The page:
Golf course lakes and ponds can become plagued by toxic algae that can threaten plants and wildlife. Learn how ultrasound technology can overcome this issue without the use of chemicals.
August 9, 2022 | Lawrence Field on gcmonline.com
Golf courses frequently feature penalty areas, lakes, and ponds to adorn the landscape and add beauty to the course, create tranquility and enhance the golfing experience. Environmental care plays a role, too; Many courses strive to achieve recognition through Audubon International or Nature Conservancy status to demonstrate their commitment to improving environmental stewardship of course lands.
Unfortunately, golf course lakes and ponds can also become plagued with algae which creates a distraction or nuisance. Even worse, these algae blooms can harm the landscape and kill wildlife. Lakes and ponds are often the primary water source for a course’s irrigation system and algae blooms can cause serious concerns for superintendents. A warmer climate and abundant nutrients found in fertilizers, such as nitrogen and phosphorus, contribute to the dangerous spread of algae on golf courses.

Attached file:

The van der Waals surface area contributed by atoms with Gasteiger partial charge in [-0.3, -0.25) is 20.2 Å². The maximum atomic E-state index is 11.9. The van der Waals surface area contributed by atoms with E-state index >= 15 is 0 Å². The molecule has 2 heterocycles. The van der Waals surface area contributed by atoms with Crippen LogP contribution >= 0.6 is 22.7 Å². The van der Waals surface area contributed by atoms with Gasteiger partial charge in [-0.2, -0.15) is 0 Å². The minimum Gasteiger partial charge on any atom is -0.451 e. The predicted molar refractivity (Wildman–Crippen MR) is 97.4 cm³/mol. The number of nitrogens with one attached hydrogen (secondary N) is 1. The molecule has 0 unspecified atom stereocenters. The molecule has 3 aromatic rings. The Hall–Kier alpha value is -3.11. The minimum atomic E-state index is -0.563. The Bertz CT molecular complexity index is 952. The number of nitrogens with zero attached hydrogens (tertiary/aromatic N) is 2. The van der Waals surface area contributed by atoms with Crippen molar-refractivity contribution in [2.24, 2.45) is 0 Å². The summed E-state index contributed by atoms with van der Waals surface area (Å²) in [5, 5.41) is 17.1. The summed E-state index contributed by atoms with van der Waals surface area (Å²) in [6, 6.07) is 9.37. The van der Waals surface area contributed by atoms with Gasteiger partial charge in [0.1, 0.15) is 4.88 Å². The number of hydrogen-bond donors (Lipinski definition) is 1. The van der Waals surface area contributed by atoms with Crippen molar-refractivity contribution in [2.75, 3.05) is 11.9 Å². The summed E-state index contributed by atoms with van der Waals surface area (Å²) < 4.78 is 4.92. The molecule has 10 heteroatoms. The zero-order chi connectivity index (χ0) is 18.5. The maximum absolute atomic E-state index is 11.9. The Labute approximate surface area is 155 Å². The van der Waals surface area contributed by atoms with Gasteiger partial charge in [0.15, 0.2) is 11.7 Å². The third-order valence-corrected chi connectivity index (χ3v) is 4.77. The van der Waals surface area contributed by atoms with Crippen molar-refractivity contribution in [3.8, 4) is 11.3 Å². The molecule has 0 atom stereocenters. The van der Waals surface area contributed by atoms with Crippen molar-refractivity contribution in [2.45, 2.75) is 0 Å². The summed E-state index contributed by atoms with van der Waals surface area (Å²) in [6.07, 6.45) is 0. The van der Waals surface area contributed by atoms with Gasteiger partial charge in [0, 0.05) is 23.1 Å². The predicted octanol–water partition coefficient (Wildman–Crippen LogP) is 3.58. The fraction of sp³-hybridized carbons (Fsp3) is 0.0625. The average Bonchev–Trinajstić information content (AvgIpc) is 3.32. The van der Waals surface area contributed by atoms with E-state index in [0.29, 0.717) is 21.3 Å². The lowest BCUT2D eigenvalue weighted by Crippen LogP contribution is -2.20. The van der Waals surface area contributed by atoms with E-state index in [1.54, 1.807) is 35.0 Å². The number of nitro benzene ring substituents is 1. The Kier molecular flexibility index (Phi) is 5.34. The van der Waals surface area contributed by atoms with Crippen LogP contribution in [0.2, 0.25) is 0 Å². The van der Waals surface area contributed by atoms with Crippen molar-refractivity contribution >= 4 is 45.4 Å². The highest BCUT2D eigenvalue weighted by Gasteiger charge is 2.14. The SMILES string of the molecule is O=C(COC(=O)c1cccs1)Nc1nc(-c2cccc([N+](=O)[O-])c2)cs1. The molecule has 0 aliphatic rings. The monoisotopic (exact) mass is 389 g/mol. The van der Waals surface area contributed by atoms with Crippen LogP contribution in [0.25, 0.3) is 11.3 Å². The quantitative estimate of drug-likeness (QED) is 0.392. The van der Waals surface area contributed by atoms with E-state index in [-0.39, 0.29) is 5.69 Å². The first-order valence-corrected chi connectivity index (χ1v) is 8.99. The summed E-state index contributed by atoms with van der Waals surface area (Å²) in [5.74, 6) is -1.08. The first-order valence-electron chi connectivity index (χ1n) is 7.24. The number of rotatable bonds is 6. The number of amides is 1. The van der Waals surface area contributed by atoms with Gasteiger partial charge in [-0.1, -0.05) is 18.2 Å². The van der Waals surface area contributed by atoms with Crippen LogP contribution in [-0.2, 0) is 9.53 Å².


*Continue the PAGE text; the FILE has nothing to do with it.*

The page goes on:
For many golf courses, the use of chemicals has been the traditional solution to this problem. While effective, chemicals can harm other forms of life both in and surrounding the lakes and ponds. It also frequently requires continuous application and can present safety hazards for crews to handle and store. Residential communities surrounding golf courses, as well as the members and guests themselves, often voice negative reactions to the use of algaecides and pesticides.
Audubon International explains in its Environmental Management Practices for Golf Courses guide that Best Management Practice (BMP) for chemical use is to… Continue reading on GCM Online